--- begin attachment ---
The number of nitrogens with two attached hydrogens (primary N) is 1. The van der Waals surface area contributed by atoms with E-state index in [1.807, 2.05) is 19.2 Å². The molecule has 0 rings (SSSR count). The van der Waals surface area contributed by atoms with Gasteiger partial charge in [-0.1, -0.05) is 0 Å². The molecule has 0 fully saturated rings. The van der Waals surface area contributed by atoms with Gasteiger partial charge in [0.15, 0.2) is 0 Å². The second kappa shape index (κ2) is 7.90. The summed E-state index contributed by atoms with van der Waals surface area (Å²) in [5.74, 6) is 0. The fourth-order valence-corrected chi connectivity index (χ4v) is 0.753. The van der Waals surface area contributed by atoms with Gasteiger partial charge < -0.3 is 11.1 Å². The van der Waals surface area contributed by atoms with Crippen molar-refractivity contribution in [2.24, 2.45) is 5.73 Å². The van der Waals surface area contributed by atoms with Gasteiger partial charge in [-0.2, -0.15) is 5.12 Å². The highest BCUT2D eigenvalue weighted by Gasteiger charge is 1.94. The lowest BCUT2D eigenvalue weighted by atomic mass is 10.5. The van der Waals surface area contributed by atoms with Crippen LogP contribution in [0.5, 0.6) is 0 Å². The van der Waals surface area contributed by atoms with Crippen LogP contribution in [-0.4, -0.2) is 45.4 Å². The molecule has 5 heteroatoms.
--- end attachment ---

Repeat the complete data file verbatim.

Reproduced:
The number of nitrogens with two attached hydrogens (primary N) is 1. The van der Waals surface area contributed by atoms with E-state index in [1.807, 2.05) is 19.2 Å². The molecule has 0 rings (SSSR count). The van der Waals surface area contributed by atoms with Gasteiger partial charge in [-0.1, -0.05) is 0 Å². The molecule has 0 fully saturated rings. The van der Waals surface area contributed by atoms with Gasteiger partial charge in [0.15, 0.2) is 0 Å². The second kappa shape index (κ2) is 7.90. The summed E-state index contributed by atoms with van der Waals surface area (Å²) in [5.74, 6) is 0. The fourth-order valence-corrected chi connectivity index (χ4v) is 0.753. The van der Waals surface area contributed by atoms with Gasteiger partial charge < -0.3 is 11.1 Å². The van der Waals surface area contributed by atoms with Crippen molar-refractivity contribution in [2.24, 2.45) is 5.73 Å². The van der Waals surface area contributed by atoms with Gasteiger partial charge in [-0.2, -0.15) is 5.12 Å². The highest BCUT2D eigenvalue weighted by Gasteiger charge is 1.94. The lowest BCUT2D eigenvalue weighted by atomic mass is 10.5. The van der Waals surface area contributed by atoms with Crippen LogP contribution in [0.5, 0.6) is 0 Å². The van der Waals surface area contributed by atoms with Crippen LogP contribution in [-0.4, -0.2) is 45.4 Å². The molecule has 5 heteroatoms.